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Learning at home

We’ve been following Story of the World since September. It’s our first year consistently checking out history. I very loosely look to The Well Trained Mind for ideas of what to offer when so we’ve been hanging out in the ancient world. Six-year-old Talitha has been drinking it all in and was especially enthralled with ancient Egypt. I suggested we pick up the pace quite a bit more this past term because I imagined she would love arriving in ancient Greece (we have and she is) but we found lots

Talitha’s been trying out and thoroughly enjoying a levelled book subscription service called Reading Chest. The idea is that your child receives books in the post and when they finished reading them, they put them in supplied envelopes and pop them in a post box to receive more. She’s actually a proficient reader now so she doesn’t need levelled readers. She’s just finished reading The Railway Children, borrowed from the library, for instance. However, she’s enjoying the Reading Chest’s “Extended Readers Book Band”. They’re fun, quick reads and I like

I started this post on a day that took it out of me. I’d texted a friend earlier admitting that I was finding everything too hard, that school looked like an attractive option. And actually, come September, I could have two kids in school since Ophelia would be reception-aged. Almost as soon as I’d offloaded and she’d empathised, though, I knew that I didn’t mean it, as is often the way. The reasons we homeschool run deep, our third year in. Every now and then someone asks why we home

November is well underway but I don’t want to miss the opportunity to look back on what we got up to in October. Reflecting helps me to make sense of what our lives look like right now. Yet I’m also cautious because I would hate for someone to misconstrue this as any kind of “how to”. The shape of our home education mirrors the shape of our family in whatever season we happen to be in. For this reason, comparison is unhelpful. That said, I like seeing what other people

We’ve changed a few things in our routines over the past couple of months and one of the things we’ve enjoyed adding in has been a history curriculum. Talitha’s at an age now where she’s really interested in different historical eras and can start holding onto and arranging this information. Following something just allows us to make sure to make time for it and keep it going. So I’ve been reading her Story of the World and using the activity book that goes with it to give us ideas of

September brought with it that predictable back-to-school feeling, even though we don’t particularly pay school terms much mind. Learning is woven into our living. A book is read while a baby is fed, French phrases are practised conversationally over meals, giving and spending pocket money sparks addition, subtraction and multiplication. We don’t do school at home. Yet after a summer of disruption, with visitors coming through and home ed groups pausing, we’ve been craving routine again. The weeks are gradually taking a recognisable shape as we refine where to go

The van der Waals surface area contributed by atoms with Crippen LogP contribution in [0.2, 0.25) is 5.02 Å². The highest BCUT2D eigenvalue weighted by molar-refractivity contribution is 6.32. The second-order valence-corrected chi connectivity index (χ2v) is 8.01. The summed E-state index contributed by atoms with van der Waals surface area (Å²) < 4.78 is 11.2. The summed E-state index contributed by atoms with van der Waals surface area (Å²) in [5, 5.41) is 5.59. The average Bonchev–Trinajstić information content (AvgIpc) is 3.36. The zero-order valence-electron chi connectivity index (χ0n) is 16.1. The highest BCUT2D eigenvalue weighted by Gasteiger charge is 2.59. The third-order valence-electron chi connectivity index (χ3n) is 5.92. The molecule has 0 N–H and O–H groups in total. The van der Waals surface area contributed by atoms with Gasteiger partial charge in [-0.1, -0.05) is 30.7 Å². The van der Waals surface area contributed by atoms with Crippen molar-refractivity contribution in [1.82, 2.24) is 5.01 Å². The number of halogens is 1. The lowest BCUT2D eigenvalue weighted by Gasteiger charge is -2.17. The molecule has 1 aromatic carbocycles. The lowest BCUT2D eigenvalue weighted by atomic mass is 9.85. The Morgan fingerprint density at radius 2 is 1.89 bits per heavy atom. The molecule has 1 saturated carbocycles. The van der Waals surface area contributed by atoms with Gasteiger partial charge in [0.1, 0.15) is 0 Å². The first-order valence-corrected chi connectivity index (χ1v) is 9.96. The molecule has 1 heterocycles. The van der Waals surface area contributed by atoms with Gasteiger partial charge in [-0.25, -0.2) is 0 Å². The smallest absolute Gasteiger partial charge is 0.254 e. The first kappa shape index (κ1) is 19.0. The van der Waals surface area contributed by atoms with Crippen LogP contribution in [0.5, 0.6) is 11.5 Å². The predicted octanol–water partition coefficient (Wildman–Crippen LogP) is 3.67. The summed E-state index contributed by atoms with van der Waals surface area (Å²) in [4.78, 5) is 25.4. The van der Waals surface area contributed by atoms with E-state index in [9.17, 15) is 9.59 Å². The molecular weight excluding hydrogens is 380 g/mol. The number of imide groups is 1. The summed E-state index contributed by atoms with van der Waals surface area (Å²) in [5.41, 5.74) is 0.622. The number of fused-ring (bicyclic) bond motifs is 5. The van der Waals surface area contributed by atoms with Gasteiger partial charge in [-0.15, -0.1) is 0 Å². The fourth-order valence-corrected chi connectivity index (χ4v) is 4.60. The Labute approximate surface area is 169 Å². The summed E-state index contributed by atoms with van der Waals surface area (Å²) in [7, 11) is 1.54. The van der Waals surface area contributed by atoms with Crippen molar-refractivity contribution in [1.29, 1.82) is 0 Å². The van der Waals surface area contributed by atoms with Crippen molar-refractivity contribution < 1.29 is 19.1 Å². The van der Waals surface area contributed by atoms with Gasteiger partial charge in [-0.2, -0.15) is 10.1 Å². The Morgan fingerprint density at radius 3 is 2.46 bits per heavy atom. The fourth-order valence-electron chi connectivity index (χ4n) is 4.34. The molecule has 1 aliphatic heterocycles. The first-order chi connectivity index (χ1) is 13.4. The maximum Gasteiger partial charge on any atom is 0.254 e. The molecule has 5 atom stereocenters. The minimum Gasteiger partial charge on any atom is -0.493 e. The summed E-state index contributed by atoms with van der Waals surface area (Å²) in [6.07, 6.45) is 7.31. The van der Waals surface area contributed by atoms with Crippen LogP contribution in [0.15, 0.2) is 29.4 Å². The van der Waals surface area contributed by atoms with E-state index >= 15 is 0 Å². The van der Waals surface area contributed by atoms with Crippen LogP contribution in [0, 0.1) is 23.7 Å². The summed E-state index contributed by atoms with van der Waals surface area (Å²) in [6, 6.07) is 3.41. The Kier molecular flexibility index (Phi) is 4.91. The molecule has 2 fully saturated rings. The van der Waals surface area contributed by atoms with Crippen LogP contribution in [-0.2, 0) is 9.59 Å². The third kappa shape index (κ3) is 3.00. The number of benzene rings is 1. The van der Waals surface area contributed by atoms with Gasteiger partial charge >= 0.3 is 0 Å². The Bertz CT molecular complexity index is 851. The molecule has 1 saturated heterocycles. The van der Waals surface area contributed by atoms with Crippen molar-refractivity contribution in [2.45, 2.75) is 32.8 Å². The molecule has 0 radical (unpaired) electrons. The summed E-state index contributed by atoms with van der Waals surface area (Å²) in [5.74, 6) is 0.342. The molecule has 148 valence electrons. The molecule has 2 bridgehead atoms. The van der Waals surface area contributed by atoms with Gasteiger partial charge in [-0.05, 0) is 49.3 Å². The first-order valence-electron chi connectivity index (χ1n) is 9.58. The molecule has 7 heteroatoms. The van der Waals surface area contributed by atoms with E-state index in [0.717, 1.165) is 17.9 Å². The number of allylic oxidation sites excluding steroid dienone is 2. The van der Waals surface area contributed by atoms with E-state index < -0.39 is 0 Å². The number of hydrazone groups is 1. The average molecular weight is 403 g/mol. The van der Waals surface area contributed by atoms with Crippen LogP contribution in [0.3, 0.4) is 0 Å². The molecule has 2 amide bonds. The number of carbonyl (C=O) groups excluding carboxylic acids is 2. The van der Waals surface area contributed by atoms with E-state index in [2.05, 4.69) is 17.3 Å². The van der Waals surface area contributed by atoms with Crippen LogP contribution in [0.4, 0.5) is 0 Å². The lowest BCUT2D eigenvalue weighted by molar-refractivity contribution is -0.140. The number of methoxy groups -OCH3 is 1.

Moving into another year of home education, I’ve been reevaluating our approach to the way I offer the kids art opportunities. It’s changed so many times. I’d set up an art station with everything available so they could help themselves then move things in sight but out of reach so they needed to ask me to reach them. Then I’d totally revert. There’s been paint on cushions and glitter embedded in carpet. There’ve been times when I’ve needed to ask a baby to give me a pair of scissors left

Talitha takes books out into the garden on a sunny day. She’s reading about famous artists here. When I was pregnant with Delilah, I fielded a lot of questions about how I’d cope with home educating then five year old Talitha when she was born. It’s amusing that they considered the new baby more disruptive to our set up than my wildly busy then two year old! How I’d respond depended on how well I knew the person asking and whether I felt energetic enough to explain that we weren’t

This post was originally published in November 2015. It reappears here in collaboration with million eyez. We’ve just finished a happy romp through the wonderfully bizarre world of Roald Dahl’s Charlie and the Chocolate Factory. Having realised from page one that this chapter book was going to be a hit, I gathered a few ideas for activities we could try alongside it. For my four-year-old, it was delightful to dig deeper into the experience of the story. For my 21-month-old, it meant she didn’t keep trying to pull the book

I volunteered to join in with the 100 Ways to Home Educate blog hop with gusto but now that I’m sitting in front of my computer, I’m left thinking, “But how do we do it?” I’ve been really reluctant to talk much about this in anything but vague terms, partly because it’s ever evolving. As the girls develop, as I read and learn more, as our circumstances change, home education looks different in our family. So I suppose that openness to change is a defining characteristic of our approach. Talitha is five

I skipped out of doing a home education update for the last couple of months. It’s just been too much with three weeks in Thailand then the house move. Though we’ve now moved out of our home in Bristol, we haven’t moved into our new home near Falmouth. We’re staying in a holiday home near Newquay. It’s beautiful in this part of Cornwall but it’s also a bit remote both from Laurence’s work and from the groups we’re likely to join with, ongoing. So the days with the kids are

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